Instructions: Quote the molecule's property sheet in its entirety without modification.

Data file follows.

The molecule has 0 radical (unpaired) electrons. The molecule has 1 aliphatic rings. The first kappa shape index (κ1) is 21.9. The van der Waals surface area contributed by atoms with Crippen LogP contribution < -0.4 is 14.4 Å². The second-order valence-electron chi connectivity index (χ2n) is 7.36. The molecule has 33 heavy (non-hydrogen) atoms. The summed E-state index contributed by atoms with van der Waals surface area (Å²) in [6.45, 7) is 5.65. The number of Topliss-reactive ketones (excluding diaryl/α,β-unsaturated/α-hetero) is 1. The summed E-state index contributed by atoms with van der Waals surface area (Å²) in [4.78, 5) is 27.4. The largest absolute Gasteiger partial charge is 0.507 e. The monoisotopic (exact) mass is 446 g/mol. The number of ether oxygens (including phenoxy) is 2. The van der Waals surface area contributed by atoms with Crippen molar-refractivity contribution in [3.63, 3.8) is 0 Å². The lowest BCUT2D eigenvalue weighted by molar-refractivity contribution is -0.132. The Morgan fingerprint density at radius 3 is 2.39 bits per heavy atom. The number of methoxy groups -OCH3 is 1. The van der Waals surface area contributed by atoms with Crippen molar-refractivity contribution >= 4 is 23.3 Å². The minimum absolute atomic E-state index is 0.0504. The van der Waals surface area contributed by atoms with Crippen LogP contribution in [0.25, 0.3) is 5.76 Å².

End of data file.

The molecule has 0 radical (unpaired) electrons. The molecule has 1 aliphatic rings. The first kappa shape index (κ1) is 21.9. The van der Waals surface area contributed by atoms with Crippen LogP contribution < -0.4 is 14.4 Å². The second-order valence-electron chi connectivity index (χ2n) is 7.36. The molecule has 33 heavy (non-hydrogen) atoms. The summed E-state index contributed by atoms with van der Waals surface area (Å²) in [6.45, 7) is 5.65. The number of Topliss-reactive ketones (excluding diaryl/α,β-unsaturated/α-hetero) is 1. The summed E-state index contributed by atoms with van der Waals surface area (Å²) in [4.78, 5) is 27.4. The largest absolute Gasteiger partial charge is 0.507 e. The monoisotopic (exact) mass is 446 g/mol. The number of ether oxygens (including phenoxy) is 2. The van der Waals surface area contributed by atoms with Crippen molar-refractivity contribution in [3.63, 3.8) is 0 Å². The lowest BCUT2D eigenvalue weighted by molar-refractivity contribution is -0.132. The Morgan fingerprint density at radius 3 is 2.39 bits per heavy atom. The number of methoxy groups -OCH3 is 1. The van der Waals surface area contributed by atoms with Crippen molar-refractivity contribution >= 4 is 23.3 Å². The minimum absolute atomic E-state index is 0.0504. The van der Waals surface area contributed by atoms with Crippen LogP contribution in [0.25, 0.3) is 5.76 Å².